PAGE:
Honestly, it’s nice to type on, the slight elivation of the keyboard meant a bit of adjustment but I’ve not suffered from any RSI on it. Something I was worried about when you take a look at the elevation of the Q1 compared to the G915.

elevation-comparison-keychron-q1-ligitech-g915

The GMMK panda switches are nice to type on the tactile bump is there and as someone that listens to music while typing I don’t really miss the clicking.

With the smaller size of the board there’s some of the cluster of keys missing above the arrow keys you can see in the size comparison here:

size-comparison-keychron-q1-ligitech-g915

I’ve not really missed any of them to be honest, the one thing I had to map to a function key was the Print key, which I only really use for taking a window screenshot!

Purchasing

If I had to go through the same process again I’d still get the Keychron Q1, but, instead of purchasing the GMMK Pandas I’d probably gone through a different supplier. The switches took a really long time in shipping. I’ll avoid getting anything through GMMK in the future.

This isn’t really something I’d want to invest a great deal more of my time researching and doing. If I do need to get new switches or keycaps I’ll research suppliers that ship from my region in Europe.

For keycaps I purchased the three that were available from Keychron that were made for the Q1. If they make any more in the future then I’ll probably purchase through them.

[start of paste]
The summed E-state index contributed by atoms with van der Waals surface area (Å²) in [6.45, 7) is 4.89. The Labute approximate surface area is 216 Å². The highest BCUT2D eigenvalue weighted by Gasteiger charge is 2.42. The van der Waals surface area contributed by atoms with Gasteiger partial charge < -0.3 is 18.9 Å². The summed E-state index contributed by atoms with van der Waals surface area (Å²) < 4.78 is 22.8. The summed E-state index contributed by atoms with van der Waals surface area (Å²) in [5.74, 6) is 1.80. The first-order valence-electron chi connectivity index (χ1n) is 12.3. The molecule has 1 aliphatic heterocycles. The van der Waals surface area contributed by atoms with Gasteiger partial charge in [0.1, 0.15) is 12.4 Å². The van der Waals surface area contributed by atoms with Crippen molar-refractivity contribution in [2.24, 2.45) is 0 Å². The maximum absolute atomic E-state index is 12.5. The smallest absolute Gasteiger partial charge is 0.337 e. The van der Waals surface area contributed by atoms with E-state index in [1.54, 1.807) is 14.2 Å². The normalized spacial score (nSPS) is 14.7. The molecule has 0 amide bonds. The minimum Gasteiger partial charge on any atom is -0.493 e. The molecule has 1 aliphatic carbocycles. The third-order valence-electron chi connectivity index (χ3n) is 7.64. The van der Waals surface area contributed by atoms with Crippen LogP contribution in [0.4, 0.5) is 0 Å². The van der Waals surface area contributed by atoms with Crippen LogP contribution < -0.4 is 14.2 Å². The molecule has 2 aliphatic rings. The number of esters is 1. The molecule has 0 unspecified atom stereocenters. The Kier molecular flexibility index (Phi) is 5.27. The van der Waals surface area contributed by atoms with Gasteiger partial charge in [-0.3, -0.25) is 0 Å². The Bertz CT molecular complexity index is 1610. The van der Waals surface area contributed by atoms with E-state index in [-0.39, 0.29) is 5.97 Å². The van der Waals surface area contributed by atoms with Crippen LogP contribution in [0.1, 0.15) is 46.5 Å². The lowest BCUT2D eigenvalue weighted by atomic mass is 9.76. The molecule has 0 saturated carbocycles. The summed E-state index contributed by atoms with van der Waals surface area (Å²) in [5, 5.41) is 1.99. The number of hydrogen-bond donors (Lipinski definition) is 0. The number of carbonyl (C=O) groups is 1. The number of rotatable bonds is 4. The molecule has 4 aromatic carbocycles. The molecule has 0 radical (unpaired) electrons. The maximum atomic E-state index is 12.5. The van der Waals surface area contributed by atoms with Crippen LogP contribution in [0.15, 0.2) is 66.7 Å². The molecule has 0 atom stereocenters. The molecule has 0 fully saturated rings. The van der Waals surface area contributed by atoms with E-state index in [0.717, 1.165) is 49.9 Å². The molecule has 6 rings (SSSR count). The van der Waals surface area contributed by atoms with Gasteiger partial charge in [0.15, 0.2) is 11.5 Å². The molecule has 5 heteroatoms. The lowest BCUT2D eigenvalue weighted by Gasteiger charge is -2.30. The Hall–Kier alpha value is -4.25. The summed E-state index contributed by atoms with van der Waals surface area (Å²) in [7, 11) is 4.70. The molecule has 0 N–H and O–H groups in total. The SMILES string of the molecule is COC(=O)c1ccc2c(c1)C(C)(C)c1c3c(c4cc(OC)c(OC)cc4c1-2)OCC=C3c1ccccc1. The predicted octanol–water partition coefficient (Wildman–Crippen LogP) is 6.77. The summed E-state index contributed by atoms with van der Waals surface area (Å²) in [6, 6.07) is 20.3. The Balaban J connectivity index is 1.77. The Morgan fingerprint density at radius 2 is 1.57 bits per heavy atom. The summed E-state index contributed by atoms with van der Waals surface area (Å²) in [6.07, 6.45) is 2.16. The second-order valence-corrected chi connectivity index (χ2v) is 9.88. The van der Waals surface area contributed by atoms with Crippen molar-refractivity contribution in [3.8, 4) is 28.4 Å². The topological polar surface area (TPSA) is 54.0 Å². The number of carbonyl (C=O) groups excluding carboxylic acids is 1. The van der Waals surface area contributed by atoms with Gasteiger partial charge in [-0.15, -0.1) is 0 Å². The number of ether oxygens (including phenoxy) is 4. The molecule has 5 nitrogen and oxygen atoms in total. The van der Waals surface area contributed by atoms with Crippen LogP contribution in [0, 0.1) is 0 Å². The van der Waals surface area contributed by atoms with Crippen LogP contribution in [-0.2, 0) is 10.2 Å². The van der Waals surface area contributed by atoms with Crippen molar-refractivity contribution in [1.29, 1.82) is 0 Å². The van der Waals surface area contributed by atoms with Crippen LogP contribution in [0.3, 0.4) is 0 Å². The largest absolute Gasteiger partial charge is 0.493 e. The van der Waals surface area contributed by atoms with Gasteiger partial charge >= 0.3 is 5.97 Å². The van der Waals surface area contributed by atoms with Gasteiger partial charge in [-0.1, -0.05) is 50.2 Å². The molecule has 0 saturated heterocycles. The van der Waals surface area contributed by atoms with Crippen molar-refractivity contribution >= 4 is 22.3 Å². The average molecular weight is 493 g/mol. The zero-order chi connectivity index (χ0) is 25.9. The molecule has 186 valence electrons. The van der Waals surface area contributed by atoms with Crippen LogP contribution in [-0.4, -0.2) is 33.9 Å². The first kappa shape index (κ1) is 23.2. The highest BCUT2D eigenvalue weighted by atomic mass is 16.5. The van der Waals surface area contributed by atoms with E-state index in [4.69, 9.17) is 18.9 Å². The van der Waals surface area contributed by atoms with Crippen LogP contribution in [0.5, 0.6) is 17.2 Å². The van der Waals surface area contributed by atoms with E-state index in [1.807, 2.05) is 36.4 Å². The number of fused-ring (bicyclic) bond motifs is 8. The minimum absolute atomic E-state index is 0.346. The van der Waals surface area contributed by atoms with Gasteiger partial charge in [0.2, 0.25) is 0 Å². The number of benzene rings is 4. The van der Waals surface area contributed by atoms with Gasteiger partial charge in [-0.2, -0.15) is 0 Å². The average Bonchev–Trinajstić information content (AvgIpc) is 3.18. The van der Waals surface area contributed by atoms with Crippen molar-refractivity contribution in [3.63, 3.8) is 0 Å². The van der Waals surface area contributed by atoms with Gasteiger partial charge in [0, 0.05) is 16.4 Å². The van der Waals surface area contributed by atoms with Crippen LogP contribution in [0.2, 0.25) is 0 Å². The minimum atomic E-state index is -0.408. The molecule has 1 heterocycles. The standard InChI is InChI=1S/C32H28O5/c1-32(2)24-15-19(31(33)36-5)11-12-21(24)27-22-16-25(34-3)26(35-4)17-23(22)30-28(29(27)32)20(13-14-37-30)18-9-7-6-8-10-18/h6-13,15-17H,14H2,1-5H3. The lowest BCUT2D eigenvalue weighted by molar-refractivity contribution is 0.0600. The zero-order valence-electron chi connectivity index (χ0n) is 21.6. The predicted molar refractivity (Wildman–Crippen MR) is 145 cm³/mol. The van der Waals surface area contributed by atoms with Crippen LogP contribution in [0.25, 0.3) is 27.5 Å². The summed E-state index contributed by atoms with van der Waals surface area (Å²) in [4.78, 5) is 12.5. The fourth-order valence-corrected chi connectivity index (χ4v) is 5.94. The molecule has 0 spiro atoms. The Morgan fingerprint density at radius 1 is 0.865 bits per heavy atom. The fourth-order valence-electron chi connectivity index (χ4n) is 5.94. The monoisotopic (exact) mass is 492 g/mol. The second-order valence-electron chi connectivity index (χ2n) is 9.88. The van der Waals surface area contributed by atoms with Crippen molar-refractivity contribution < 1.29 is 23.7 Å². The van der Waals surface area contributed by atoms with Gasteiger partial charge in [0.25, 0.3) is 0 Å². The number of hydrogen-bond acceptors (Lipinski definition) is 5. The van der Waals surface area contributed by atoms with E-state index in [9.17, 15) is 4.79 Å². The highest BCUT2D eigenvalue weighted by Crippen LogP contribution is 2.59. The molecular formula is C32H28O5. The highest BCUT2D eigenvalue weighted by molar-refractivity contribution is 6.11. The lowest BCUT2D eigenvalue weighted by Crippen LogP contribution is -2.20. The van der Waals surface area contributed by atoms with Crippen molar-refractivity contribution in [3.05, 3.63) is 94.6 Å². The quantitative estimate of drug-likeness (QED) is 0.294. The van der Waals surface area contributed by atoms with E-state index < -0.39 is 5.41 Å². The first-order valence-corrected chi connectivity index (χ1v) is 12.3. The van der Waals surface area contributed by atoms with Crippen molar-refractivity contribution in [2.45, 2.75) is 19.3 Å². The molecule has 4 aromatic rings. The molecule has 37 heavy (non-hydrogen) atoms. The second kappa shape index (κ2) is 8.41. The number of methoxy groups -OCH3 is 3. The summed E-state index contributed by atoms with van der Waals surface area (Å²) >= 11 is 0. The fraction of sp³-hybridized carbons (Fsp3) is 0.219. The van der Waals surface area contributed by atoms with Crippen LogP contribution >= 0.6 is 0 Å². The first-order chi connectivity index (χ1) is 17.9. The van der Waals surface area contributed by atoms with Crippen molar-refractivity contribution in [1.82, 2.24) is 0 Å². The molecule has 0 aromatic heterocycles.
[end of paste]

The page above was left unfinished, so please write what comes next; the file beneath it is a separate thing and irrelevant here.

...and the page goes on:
keychron-q1-keycap-sets

One word of warning with Keychron is if you get a keycap set through them then check the contents. I had an arrow key missing from one of the sets. I informed them about it and they were happy to ship the missing part. Although it still hasn’t turned up yet!

Conclusion

I’m really happy with the ability to add any additional functionality I need with the software available in Via. If there are any issues with any part of the board I can open it up and troubleshoot any issues with the Via Key Tester.

If there need to be a switch replaced then it’s a simple case of taking off the keycap and pulling out the switch and replacing it. If there are any issues with the PCB I can reach out to Keychron to get a replacement.

So far I have not seen any negatives from using the board for a couple of months now.

If you’re in a similar situation then I’d recommend getting a board where you an swap out any parts which are causing issues.